Wednesday, June 22, 2016

Geza Vermes's birthday

THIS DAY IN JEWISH HISTORY: 1924: The Priest Who Noticed Jesus Had Been Jewish Is Born. Geza Vermes was born Jewish himself, became a Catholic priest, but came back to Judaism, and Jesus (David B. Green, Haaretz).
June 22, 1924, is the birthdate of Geza Vermes, the Hungarian-born scholar who was among the first to study Jesus as a Jew, and was also one of the first academics to write about the Dead Sea Scrolls.

Vermes himself also had an unusual spiritual journey, which included a spell as a Catholic priest before his return to Judaism.


Vermes was on the faculty of the University of Newcastle from 1958 until 1965, when he was invited to Oxford University, becoming first professor of Jewish studies at Iffley (later, Wolfson) College there. Later, he helped found what is now known as Oxford’s Center for Hebrew and Jewish Studies. He also published the first English translation of the Dead Sea Scrolls, in 1962 (unfortunately, the first edition had an upside-down image of a scroll page on its cover), revising it several times over the next half-century. His first book about Jesus, “Jesus the Jew,” was published in 1973, and was followed by several other books looking at the Jewish origins of Christianity.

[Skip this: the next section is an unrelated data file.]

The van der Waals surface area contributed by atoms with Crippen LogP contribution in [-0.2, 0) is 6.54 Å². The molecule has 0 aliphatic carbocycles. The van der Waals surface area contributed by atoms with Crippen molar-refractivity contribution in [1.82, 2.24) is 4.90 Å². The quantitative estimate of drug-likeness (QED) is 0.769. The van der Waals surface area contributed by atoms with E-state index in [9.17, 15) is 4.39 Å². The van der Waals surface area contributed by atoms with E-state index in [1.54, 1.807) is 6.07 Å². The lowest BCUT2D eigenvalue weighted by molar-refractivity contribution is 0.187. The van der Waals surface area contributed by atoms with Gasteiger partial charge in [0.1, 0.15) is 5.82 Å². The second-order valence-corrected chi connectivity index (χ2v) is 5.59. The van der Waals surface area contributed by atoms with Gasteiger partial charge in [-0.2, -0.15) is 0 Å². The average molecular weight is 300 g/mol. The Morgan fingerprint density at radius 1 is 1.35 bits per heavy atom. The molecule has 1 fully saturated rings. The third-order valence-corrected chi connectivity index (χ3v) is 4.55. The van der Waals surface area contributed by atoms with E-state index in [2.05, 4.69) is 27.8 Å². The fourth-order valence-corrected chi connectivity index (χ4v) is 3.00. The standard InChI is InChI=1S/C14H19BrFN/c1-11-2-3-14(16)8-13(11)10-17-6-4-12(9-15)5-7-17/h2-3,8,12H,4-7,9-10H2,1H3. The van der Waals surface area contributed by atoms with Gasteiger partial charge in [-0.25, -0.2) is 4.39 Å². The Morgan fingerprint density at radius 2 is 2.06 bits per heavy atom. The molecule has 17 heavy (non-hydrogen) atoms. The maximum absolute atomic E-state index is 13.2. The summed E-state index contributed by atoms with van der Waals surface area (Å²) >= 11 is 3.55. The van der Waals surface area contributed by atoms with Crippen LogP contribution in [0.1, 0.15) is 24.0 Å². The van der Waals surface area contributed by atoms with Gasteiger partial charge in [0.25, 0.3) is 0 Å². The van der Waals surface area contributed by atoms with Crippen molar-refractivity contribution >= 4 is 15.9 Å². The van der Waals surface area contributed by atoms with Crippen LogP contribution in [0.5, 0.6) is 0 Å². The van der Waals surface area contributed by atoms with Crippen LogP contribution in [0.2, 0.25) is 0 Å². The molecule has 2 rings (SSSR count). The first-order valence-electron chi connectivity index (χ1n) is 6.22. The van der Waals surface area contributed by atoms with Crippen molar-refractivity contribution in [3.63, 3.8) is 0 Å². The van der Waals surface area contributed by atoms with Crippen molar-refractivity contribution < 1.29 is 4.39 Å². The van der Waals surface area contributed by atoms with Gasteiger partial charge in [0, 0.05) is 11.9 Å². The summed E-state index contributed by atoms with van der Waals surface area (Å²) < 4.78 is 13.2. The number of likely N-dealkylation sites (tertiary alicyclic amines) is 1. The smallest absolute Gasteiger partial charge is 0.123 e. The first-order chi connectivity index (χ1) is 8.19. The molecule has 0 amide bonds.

Though today it is common for people to speak about Jesus as a Jew, that wasn’t the case four decades ago, and it is Geza Vermes who deserves much of the credit for this historical correction. By 1993, even the “Shorter Oxford Dictionary” had adopted Vermes’ definition of Jesus as “a Jewish preacher (c 5 BC-c AD 30) regarded by his followers as the Son of God and God incarnate,” in place of the earlier “Founder of Christianity.”

Vermes died on May 8, 2013, at age 89.
Read it all for lots more on Professor Vermes's interesting life. Background here and links.